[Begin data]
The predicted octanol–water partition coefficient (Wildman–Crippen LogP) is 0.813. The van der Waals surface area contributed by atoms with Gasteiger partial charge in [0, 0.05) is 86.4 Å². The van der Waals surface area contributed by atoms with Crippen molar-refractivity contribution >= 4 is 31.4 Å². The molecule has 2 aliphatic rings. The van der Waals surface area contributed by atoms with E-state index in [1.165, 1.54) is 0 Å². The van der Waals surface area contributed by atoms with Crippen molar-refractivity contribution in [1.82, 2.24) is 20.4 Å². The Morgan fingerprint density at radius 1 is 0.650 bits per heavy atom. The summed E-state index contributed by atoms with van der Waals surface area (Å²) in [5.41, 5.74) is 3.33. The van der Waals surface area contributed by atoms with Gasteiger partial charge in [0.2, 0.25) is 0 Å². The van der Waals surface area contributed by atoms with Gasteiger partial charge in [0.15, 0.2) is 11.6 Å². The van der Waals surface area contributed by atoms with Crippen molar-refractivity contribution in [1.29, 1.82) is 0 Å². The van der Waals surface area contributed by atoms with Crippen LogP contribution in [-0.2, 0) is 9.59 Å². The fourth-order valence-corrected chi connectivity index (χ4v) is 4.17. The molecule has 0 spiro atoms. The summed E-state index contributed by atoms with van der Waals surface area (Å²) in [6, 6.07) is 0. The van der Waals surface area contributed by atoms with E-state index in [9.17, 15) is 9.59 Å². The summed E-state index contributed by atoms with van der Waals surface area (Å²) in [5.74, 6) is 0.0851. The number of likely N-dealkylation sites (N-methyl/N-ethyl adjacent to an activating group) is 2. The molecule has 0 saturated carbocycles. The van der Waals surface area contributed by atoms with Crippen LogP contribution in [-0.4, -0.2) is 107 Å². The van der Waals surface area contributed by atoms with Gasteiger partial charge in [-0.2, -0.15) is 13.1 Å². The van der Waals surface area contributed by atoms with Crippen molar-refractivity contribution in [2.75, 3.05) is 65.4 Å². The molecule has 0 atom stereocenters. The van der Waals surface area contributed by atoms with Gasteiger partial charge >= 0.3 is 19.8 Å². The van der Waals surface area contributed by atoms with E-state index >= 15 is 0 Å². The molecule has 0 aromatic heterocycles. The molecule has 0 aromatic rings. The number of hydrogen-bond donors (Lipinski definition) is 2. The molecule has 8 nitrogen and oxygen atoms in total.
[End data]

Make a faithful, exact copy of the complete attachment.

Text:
The predicted octanol–water partition coefficient (Wildman–Crippen LogP) is 0.813. The van der Waals surface area contributed by atoms with Gasteiger partial charge in [0, 0.05) is 86.4 Å². The van der Waals surface area contributed by atoms with Crippen molar-refractivity contribution >= 4 is 31.4 Å². The molecule has 2 aliphatic rings. The van der Waals surface area contributed by atoms with E-state index in [1.165, 1.54) is 0 Å². The van der Waals surface area contributed by atoms with Crippen molar-refractivity contribution in [1.82, 2.24) is 20.4 Å². The Morgan fingerprint density at radius 1 is 0.650 bits per heavy atom. The summed E-state index contributed by atoms with van der Waals surface area (Å²) in [5.41, 5.74) is 3.33. The van der Waals surface area contributed by atoms with Gasteiger partial charge in [0.2, 0.25) is 0 Å². The van der Waals surface area contributed by atoms with Gasteiger partial charge in [0.15, 0.2) is 11.6 Å². The van der Waals surface area contributed by atoms with Crippen molar-refractivity contribution in [1.29, 1.82) is 0 Å². The van der Waals surface area contributed by atoms with Crippen LogP contribution in [-0.2, 0) is 9.59 Å². The fourth-order valence-corrected chi connectivity index (χ4v) is 4.17. The molecule has 0 spiro atoms. The summed E-state index contributed by atoms with van der Waals surface area (Å²) in [6, 6.07) is 0. The van der Waals surface area contributed by atoms with E-state index in [9.17, 15) is 9.59 Å². The summed E-state index contributed by atoms with van der Waals surface area (Å²) in [5.74, 6) is 0.0851. The number of likely N-dealkylation sites (N-methyl/N-ethyl adjacent to an activating group) is 2. The molecule has 0 saturated carbocycles. The van der Waals surface area contributed by atoms with Crippen LogP contribution in [-0.4, -0.2) is 107 Å². The van der Waals surface area contributed by atoms with Gasteiger partial charge in [-0.2, -0.15) is 13.1 Å². The van der Waals surface area contributed by atoms with Crippen molar-refractivity contribution in [2.75, 3.05) is 65.4 Å². The molecule has 0 atom stereocenters. The van der Waals surface area contributed by atoms with Gasteiger partial charge >= 0.3 is 19.8 Å². The van der Waals surface area contributed by atoms with E-state index >= 15 is 0 Å². The molecule has 0 aromatic heterocycles. The molecule has 0 aromatic rings. The number of hydrogen-bond donors (Lipinski definition) is 2. The molecule has 8 nitrogen and oxygen atoms in total.